Harvard Professor Very Upset Over $4 Charge by Restaurant


An associate professor at Harvard Business School recently got into an email argument with the manager of a Chinese restaurant in Brookline, Massachusetts.

Boston.com identified the assistant professor as Ben Edelman and the restaurant manager as Ran Duan, whose parents founded the Sichuan Garden eatery.

Last Friday, Edelman reportedly ordered $53.35 worth of Chinese food from the Sichuan Garden. However, later Edelman believed that he had been overcharged by $4.

Edelman notified the restaurant via email, which was published by Boston.com.

Duan apologized and said the restaurant's website prices had not been updated, but added that he would update it and send Edelman an updated menu.

Edelman wrote back that Massachusetts law did not allow businesses to advertise a price different from what it charges. He also suggested the restaurant repay him three times the $4 that he allegedly overpaid, $12, per a Massachusetts consumer statute.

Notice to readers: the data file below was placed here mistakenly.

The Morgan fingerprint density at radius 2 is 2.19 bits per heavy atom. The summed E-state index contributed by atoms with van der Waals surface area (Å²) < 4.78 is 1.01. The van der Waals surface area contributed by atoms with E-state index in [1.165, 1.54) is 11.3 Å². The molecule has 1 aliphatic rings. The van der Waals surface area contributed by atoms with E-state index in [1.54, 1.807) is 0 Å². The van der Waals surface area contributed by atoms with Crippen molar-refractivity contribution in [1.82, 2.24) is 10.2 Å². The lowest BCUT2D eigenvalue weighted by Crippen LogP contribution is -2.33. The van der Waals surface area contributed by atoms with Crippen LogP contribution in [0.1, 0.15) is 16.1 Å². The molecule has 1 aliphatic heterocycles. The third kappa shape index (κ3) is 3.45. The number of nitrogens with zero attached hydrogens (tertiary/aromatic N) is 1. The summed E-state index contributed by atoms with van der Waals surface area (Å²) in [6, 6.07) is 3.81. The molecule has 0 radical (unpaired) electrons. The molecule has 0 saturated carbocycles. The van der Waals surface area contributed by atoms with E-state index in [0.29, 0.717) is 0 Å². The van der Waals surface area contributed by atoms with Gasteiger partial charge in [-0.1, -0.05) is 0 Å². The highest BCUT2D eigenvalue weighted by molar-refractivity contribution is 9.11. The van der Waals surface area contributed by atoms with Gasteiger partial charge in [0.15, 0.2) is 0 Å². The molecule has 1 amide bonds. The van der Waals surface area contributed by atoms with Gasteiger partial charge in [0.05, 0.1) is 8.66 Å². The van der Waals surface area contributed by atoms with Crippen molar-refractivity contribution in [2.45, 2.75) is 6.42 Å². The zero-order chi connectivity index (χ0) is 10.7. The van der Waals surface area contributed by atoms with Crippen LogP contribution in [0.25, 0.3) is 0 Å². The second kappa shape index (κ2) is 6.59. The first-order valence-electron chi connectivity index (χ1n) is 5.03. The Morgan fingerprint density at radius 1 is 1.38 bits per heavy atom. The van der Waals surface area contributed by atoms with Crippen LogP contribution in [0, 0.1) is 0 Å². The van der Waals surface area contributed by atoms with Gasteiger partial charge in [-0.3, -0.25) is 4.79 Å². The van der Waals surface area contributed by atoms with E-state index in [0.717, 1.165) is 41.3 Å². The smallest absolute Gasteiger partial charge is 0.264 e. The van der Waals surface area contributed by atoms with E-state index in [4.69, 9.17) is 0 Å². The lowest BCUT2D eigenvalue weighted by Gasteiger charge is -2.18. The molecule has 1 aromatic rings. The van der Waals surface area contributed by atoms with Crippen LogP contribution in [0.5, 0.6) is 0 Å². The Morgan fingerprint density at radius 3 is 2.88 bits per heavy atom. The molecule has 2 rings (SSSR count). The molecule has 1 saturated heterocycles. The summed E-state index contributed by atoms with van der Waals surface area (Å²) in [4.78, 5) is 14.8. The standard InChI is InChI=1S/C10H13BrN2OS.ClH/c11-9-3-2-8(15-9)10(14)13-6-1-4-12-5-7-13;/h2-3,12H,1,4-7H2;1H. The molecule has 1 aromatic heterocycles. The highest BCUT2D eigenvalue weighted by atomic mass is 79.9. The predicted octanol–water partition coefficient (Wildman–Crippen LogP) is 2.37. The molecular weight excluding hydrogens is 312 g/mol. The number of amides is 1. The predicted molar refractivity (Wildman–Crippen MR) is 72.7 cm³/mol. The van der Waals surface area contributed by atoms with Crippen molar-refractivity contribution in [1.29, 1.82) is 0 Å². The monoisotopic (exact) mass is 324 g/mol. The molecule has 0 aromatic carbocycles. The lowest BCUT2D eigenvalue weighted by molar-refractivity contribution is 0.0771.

Duan offered to pay Edelman $3, but Edelman fired back that he had notified the "applicable authorities."

Duan answered that he would hold any refunds until the authorities told him what to do, but was willing to pay $12 to Edelman.

They went back and forth over the website prices for two days until Duan offered to refund 50% of Edelman's bill, once he gets approval from the authorities whom Edelman notified.

Edelman told BusinessInsider.com today via email in part:

We all rely on trust in our daily lives — that when sales tax is added, it actually applies and equals the specified amount; that the meter in a taxi shows the correct amount provided by law and correctly measures the actual distance; that when you order takeout, the price you see online matches the amount you pay in the restaurant.

We all take most of this for granted. It would be a lot of trouble to all have to check these things day in and day out. That's exactly why we should be concerned when folks fall short — because hardly anyone ever checks, so these problems can go unnoticed and can affect, in aggregate, large amounts.

Sources: Boston.com, BusinessInsider.com


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